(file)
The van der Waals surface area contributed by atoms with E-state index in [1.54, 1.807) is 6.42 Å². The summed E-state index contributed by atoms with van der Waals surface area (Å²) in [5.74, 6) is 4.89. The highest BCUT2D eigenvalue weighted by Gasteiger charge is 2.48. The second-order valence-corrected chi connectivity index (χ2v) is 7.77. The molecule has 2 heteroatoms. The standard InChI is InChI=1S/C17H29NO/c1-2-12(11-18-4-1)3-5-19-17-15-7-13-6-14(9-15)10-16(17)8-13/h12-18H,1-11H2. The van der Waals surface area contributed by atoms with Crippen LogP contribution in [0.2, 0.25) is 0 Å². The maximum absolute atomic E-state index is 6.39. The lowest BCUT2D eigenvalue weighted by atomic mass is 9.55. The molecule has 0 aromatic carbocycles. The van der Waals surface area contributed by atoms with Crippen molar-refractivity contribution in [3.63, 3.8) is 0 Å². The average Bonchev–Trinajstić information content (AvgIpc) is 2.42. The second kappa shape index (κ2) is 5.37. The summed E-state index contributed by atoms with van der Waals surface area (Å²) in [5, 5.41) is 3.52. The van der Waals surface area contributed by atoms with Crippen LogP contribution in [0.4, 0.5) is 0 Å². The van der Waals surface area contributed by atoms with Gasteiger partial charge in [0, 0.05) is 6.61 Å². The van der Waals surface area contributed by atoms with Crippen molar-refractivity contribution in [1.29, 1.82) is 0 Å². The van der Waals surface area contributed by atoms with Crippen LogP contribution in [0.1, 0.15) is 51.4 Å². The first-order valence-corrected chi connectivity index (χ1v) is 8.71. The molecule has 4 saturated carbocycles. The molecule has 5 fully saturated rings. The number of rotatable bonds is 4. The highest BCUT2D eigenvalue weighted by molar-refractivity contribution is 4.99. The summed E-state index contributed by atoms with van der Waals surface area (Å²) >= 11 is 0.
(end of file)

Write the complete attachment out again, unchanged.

The van der Waals surface area contributed by atoms with E-state index in [1.54, 1.807) is 6.42 Å². The summed E-state index contributed by atoms with van der Waals surface area (Å²) in [5.74, 6) is 4.89. The highest BCUT2D eigenvalue weighted by Gasteiger charge is 2.48. The second-order valence-corrected chi connectivity index (χ2v) is 7.77. The molecule has 2 heteroatoms. The standard InChI is InChI=1S/C17H29NO/c1-2-12(11-18-4-1)3-5-19-17-15-7-13-6-14(9-15)10-16(17)8-13/h12-18H,1-11H2. The van der Waals surface area contributed by atoms with Crippen LogP contribution in [0.2, 0.25) is 0 Å². The maximum absolute atomic E-state index is 6.39. The lowest BCUT2D eigenvalue weighted by atomic mass is 9.55. The molecule has 0 aromatic carbocycles. The van der Waals surface area contributed by atoms with Crippen molar-refractivity contribution in [3.63, 3.8) is 0 Å². The average Bonchev–Trinajstić information content (AvgIpc) is 2.42. The second kappa shape index (κ2) is 5.37. The summed E-state index contributed by atoms with van der Waals surface area (Å²) in [5, 5.41) is 3.52. The van der Waals surface area contributed by atoms with Crippen LogP contribution in [0.4, 0.5) is 0 Å². The van der Waals surface area contributed by atoms with Gasteiger partial charge in [0, 0.05) is 6.61 Å². The van der Waals surface area contributed by atoms with Crippen molar-refractivity contribution in [1.29, 1.82) is 0 Å². The van der Waals surface area contributed by atoms with Crippen LogP contribution in [0.1, 0.15) is 51.4 Å². The first-order valence-corrected chi connectivity index (χ1v) is 8.71. The molecule has 4 saturated carbocycles. The molecule has 5 fully saturated rings. The number of rotatable bonds is 4. The highest BCUT2D eigenvalue weighted by molar-refractivity contribution is 4.99. The summed E-state index contributed by atoms with van der Waals surface area (Å²) >= 11 is 0.